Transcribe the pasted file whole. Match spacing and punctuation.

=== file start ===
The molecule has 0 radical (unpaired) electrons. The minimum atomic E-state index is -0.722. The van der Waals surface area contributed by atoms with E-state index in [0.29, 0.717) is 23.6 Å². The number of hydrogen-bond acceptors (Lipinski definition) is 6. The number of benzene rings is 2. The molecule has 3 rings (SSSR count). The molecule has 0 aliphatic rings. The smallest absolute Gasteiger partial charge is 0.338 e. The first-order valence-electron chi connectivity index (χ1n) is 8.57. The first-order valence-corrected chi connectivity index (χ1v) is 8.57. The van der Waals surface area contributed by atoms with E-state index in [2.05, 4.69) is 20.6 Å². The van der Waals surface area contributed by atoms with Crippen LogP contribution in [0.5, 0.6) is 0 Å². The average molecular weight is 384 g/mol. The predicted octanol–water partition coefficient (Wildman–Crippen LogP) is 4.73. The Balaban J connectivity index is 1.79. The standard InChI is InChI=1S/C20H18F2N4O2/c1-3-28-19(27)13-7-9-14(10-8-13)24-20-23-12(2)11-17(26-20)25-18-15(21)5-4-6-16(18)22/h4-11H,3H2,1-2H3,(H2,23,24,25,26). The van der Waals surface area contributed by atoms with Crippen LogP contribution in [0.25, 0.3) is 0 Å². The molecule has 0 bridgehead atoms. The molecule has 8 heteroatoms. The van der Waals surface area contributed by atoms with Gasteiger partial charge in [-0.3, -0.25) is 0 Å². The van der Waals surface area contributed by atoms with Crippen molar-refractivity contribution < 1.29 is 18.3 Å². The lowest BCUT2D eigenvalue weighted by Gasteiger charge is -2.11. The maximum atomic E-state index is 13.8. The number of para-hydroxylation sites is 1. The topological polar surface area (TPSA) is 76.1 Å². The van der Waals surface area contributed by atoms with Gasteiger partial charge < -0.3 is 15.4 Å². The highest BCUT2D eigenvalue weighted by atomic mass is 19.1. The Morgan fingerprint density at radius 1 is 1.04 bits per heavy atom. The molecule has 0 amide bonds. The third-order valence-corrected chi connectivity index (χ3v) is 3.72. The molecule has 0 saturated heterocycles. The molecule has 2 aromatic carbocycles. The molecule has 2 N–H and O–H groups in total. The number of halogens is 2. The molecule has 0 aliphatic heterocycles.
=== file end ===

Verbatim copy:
The molecule has 0 radical (unpaired) electrons. The minimum atomic E-state index is -0.722. The van der Waals surface area contributed by atoms with E-state index in [0.29, 0.717) is 23.6 Å². The number of hydrogen-bond acceptors (Lipinski definition) is 6. The number of benzene rings is 2. The molecule has 3 rings (SSSR count). The molecule has 0 aliphatic rings. The smallest absolute Gasteiger partial charge is 0.338 e. The first-order valence-electron chi connectivity index (χ1n) is 8.57. The first-order valence-corrected chi connectivity index (χ1v) is 8.57. The van der Waals surface area contributed by atoms with E-state index in [2.05, 4.69) is 20.6 Å². The van der Waals surface area contributed by atoms with Crippen LogP contribution in [0.5, 0.6) is 0 Å². The average molecular weight is 384 g/mol. The predicted octanol–water partition coefficient (Wildman–Crippen LogP) is 4.73. The Balaban J connectivity index is 1.79. The standard InChI is InChI=1S/C20H18F2N4O2/c1-3-28-19(27)13-7-9-14(10-8-13)24-20-23-12(2)11-17(26-20)25-18-15(21)5-4-6-16(18)22/h4-11H,3H2,1-2H3,(H2,23,24,25,26). The van der Waals surface area contributed by atoms with Crippen LogP contribution in [0.25, 0.3) is 0 Å². The molecule has 0 bridgehead atoms. The molecule has 8 heteroatoms. The van der Waals surface area contributed by atoms with Gasteiger partial charge in [-0.3, -0.25) is 0 Å². The van der Waals surface area contributed by atoms with Crippen molar-refractivity contribution < 1.29 is 18.3 Å². The lowest BCUT2D eigenvalue weighted by Gasteiger charge is -2.11. The maximum atomic E-state index is 13.8. The number of para-hydroxylation sites is 1. The topological polar surface area (TPSA) is 76.1 Å². The van der Waals surface area contributed by atoms with Gasteiger partial charge < -0.3 is 15.4 Å². The highest BCUT2D eigenvalue weighted by atomic mass is 19.1. The Morgan fingerprint density at radius 1 is 1.04 bits per heavy atom. The molecule has 0 amide bonds. The third-order valence-corrected chi connectivity index (χ3v) is 3.72. The molecule has 0 saturated heterocycles. The molecule has 2 aromatic carbocycles. The molecule has 2 N–H and O–H groups in total. The number of halogens is 2. The molecule has 0 aliphatic heterocycles.